Hospital Economics

The following is Part 6 of Scott Nelson’s March, 2015 Trip Report Series.

Since the loss of the US Embassy contract to provide history and physical exams for Haitians applying for a visa, the hospital has been in a severe financial crisis.  This provided about $60,000US per month, which is around 60% of the hospital overhead.  Soon after that, Mdme. Clotaire hospital CEO stepped down and Edward Martin assumed the position.  His first 6 months in office have been fraught with many difficult challenges one of which is a major staff reduction.  The financial viability of the hospital has continued to struggle and many workers have not been paid for months.  The volunteer program has continued to attract patients who are unable to pay for services and further add to the deficits.  Up until this point it has been difficult to use donor money to fund this program because of a lack of accountability and the natural tendency of these subsidies to only enable continued fiscal irresponsibility.  A new Haitian CFO named Bob is changing this and Mr. Martin is steadily gaining control of the situation.  Due to these recent changes we spent significant time on this trip designing a business plan that would enable the hospital to maximize their income from patients who have resources and also to develop a formula where an equitable subsidy can help patients that are unable to cover the direct costs of their care and prevent the institution from incurring further losses.

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Edward Martin, Hopital Adventiste d’Haiti CEO

Estimates for the allocation of total hospital resources attributable to each orthopaedic operation performed at HAH are approximately $1500USD per operation.  This includes administrative expense, generator fuel, facility maintenance etc. (indirect costs)  As volume of operations increases the per case indirect costs decrease.  However,direct costs, which make up a relatively minor portion of total costs remain relatively constant.  These are expenses like dressings, medications, and additional anesthesiologist expenses relating to any given case.  Our subsidy formula seeks to cover the direct costs of each operation which are approximately $300US for an average case.   At the end of the year we know that this will come nowhere near the amount of income needed to economically sustain the hospital.  The hope is that the volunteer program will enhance the reputation of the hospital, attract paying clientele, and encourage donations of materials and supplies and with a good business plan the hospital can become financially viable.  Volunteers should understand that the hospital may charge some of the patients receiving operations.  Donated supplies are brought to help offset hospital expenses and our spirit of charity must be intended to help build capacity of the institution and medical community and not only to give free operations to patients.

The indigent patient subsidies will be given with some criteria for the hospital to be accountable and also have a social work department in the business office to assess the economic needs of the patients and give discounts accordingly.  All too often simple pricing schemes in Haiti are used to target upper or middle class paying patients and poor people are turned away.  On the other hand if token prices are given and potential income is not collected then donors are subsidizing care for wealthy patients who could easily afford to pay. In addition resentment is created in the medical community when wealthy patients are given discount services as this undermines the income sources for other surgeons in the city.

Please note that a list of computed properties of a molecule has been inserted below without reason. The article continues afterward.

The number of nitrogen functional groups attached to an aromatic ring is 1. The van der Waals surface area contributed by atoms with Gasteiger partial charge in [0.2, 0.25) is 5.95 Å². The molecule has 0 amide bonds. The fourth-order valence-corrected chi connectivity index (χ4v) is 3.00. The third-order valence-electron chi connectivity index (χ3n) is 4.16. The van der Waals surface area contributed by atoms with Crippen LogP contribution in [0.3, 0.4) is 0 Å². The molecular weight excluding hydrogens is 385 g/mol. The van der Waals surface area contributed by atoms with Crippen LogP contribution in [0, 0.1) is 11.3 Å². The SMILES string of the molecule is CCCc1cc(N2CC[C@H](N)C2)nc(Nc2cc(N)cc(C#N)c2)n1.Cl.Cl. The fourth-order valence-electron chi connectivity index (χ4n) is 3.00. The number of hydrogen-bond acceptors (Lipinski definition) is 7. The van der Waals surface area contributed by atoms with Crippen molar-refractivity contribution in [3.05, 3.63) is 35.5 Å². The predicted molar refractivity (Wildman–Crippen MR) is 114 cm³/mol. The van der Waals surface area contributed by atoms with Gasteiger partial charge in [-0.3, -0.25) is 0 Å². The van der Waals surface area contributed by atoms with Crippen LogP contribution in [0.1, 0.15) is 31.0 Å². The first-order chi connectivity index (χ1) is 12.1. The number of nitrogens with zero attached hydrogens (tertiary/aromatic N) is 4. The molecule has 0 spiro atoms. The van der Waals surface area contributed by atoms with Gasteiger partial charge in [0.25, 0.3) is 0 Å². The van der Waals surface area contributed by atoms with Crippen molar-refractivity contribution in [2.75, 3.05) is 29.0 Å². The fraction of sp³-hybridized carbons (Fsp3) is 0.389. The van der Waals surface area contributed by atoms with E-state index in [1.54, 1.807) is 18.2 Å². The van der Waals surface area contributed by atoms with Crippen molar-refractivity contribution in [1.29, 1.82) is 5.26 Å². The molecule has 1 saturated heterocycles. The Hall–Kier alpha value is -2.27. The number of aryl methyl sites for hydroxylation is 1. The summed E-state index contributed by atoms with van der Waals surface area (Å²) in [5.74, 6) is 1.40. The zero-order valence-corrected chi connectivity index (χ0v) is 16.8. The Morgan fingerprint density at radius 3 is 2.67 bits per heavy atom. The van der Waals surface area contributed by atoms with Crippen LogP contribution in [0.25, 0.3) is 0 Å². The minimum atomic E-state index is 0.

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Where will this money come from?

  • Indigent patient endowment fund which has the potential to produce approximately $15,000 per year based on a principle of $300,000.This will be largely used to fund a portion of Dr. Alexis’ salary for the portion of his work attributable no nonpaying patients
  • Volunteers – Surgical teams will be encouraged to donate sufficient funds to subsidize the operations they are performing.Operating 20 patients who pay nothing would require $6000 of subsidy, which would be the suggested donation for a typical volunteer team. Sometimes more or less patients will be operated, sometimes patients may be able to pay part or all of their direct costs.  Although accounting will be kept, and year-end balances will be reviewed, these subsidies will be suggested tax-deductible donations.
  • Patients themselves – even if a patient can pay $10 this will be collected and decrease the reliance on donor subsidy while also creating responsibility and commitment on the part of the patients.

No plan is perfect and in this environment where there is a large difference in affordability of services it is difficult to create an equitable system that serves the richest and the poorest as well as all of those in between.  The general concept will be what I call the “American Airlines Model”. That is where all passengers arrive safely at their destination at the same time, but if you want a wider seat, warmed nuts, a washcloth and hot meal then you may be willing to pay 3x more for your ticket.  Even in economy class people may pay different amounts for equivalent seats.  At HAH we will not discriminate but if patients are willing to pay for premium rooms then let’s maximize our opportunity and provide first class service.  If they want the cheapest economy rate then let’s give them a timely and safe operation – and maybe we can add a free orange juice and a handful of peanuts.

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